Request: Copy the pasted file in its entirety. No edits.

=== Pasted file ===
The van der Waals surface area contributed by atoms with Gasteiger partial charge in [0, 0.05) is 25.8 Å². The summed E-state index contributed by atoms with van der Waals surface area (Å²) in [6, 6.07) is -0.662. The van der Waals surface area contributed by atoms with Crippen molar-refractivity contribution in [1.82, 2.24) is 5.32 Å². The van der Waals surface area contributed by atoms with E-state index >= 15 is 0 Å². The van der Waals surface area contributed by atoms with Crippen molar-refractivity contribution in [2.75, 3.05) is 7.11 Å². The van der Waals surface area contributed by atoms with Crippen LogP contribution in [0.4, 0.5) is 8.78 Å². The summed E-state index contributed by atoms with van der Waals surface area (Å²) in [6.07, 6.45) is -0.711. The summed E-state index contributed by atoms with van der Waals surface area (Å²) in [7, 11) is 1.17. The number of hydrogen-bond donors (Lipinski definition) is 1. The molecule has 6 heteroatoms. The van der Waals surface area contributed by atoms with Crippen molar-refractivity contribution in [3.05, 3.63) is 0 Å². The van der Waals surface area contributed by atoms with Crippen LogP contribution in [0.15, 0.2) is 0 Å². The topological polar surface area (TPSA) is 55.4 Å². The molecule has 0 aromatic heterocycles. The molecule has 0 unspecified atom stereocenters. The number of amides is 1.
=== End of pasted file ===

The van der Waals surface area contributed by atoms with Gasteiger partial charge in [0, 0.05) is 25.8 Å². The summed E-state index contributed by atoms with van der Waals surface area (Å²) in [6, 6.07) is -0.662. The van der Waals surface area contributed by atoms with Crippen molar-refractivity contribution in [1.82, 2.24) is 5.32 Å². The van der Waals surface area contributed by atoms with E-state index >= 15 is 0 Å². The van der Waals surface area contributed by atoms with Crippen molar-refractivity contribution in [2.75, 3.05) is 7.11 Å². The van der Waals surface area contributed by atoms with Crippen LogP contribution in [0.4, 0.5) is 8.78 Å². The summed E-state index contributed by atoms with van der Waals surface area (Å²) in [6.07, 6.45) is -0.711. The summed E-state index contributed by atoms with van der Waals surface area (Å²) in [7, 11) is 1.17. The number of hydrogen-bond donors (Lipinski definition) is 1. The molecule has 6 heteroatoms. The van der Waals surface area contributed by atoms with Crippen molar-refractivity contribution in [3.05, 3.63) is 0 Å². The van der Waals surface area contributed by atoms with Crippen LogP contribution in [0.15, 0.2) is 0 Å². The topological polar surface area (TPSA) is 55.4 Å². The molecule has 0 aromatic heterocycles. The molecule has 0 unspecified atom stereocenters. The number of amides is 1.